Vitamins and minerals during pregnancy

22 Aug 2019

All nutrients are important, but if you are an expecting mom, some are more important than others. But with so many different ones out there, how do you know you are taking the right ones, and how much of each should you be taking?

Calcium is responsible for the growth and development of your baby’s bones and teeth, and so it is recommended that you have between 900 – 1000mg of calcium each day. To put it into perspective, this is roughly around three-quarters of a litre of milk. This is not to say that you need to stock up on milk. There are plenty of foods out there that are rich in calcium.
Some calcium-rich foods include spinach, eggs, green beans, broccoli and sardines.

Vitamin D 
Vitamin D and calcium go hand-in-hand because Vitamin D helps your body absorb the calcium.
You need around 600 IU of vitamin D each day. You can get this from eating fish or simply getting a couple of minutes of sun each day. Don’t forget to still put on sunscreen. 

Folic acid 
This is one of the most important vitamins you should be getting during pregnancy. Folic acid, also known as Vitamin B9, is important for your baby’s brain and spinal cord development. Getting enough folic acid each day reduces the risk of your baby being born neural tube defects.

It’s recommended that you have 400 mcg of folic acid each day before pregnancy (if you are planning on falling pregnant) and through the first 12 weeks of pregnancy, then 600 mcg of folic acid daily after the first 12 weeks up until the birth.
Much like calcium, you can find folic acid green veggies like broccoli, spinach and green cabbage.

Iron helps your body make more blood to pump oxygen to your baby, and it helps develop the blood development in the baby itself. You will need twice as much iron during pregnancy as the recommended amount for a woman who is not pregnant. This means you should have 27mg of iron per day.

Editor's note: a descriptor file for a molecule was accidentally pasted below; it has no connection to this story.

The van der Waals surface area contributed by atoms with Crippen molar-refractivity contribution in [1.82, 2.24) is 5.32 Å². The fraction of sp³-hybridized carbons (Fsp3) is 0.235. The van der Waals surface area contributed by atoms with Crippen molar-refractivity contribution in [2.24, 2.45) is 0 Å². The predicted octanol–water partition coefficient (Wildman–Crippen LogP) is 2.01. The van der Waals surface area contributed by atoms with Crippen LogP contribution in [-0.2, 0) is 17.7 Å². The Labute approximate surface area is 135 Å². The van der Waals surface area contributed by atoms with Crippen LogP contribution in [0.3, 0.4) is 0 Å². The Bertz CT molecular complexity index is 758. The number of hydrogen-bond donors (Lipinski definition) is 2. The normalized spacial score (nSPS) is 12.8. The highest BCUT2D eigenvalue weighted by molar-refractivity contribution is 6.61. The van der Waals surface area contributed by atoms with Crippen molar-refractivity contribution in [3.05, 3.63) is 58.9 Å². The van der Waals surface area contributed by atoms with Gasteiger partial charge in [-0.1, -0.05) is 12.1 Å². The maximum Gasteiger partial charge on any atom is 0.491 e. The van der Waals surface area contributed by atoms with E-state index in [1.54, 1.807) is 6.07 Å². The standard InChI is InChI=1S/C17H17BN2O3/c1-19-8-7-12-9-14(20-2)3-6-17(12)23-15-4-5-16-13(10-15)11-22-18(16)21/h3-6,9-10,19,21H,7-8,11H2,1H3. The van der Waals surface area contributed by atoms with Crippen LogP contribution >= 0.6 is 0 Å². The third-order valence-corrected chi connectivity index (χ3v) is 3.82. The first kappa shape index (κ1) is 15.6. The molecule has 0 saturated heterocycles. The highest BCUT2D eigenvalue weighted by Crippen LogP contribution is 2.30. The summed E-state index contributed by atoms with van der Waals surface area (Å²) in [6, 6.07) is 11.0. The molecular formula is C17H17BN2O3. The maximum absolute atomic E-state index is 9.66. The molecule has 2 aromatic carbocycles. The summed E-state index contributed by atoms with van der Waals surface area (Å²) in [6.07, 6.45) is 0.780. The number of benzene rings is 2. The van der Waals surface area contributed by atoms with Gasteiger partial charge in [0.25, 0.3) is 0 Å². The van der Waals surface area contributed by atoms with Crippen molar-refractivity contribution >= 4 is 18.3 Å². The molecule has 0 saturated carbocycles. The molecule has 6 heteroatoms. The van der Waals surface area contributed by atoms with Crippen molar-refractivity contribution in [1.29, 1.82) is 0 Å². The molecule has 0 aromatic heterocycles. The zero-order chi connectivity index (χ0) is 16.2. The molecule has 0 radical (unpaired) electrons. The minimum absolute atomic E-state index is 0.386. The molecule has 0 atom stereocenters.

There are two kinds of iron: heme iron from fish, poultry and meat, and non-heme from plant foods such as fruits, veg, beans and nuts. The main difference between the two is that heme is more readily absorbed where non-heme is less so. So it’s best to eat both together to get the most iron out of your meals.

Iodine is the mineral that is needed for your thyroid. During pregnancy, iodine helps your baby’s brain and nervous system develop – the system that allows your baby to feel, think and move.

Pregnant women should be taking 220 mcg of iodine every day. You can get good sources of iodine from fish, milk, yoghurt and iodised salt.

If you find that you are struggling to reach your recommended amounts of vitamins and minerals each day, consider taking a multivitamin that is suited to pregnant women. They will have most, if not all, of the vitamins and minerals you need, at the correct amounts for each day. Chat to your doctor or OBGYN to find out if you should be taking any supplements and which will be the best for you and your baby.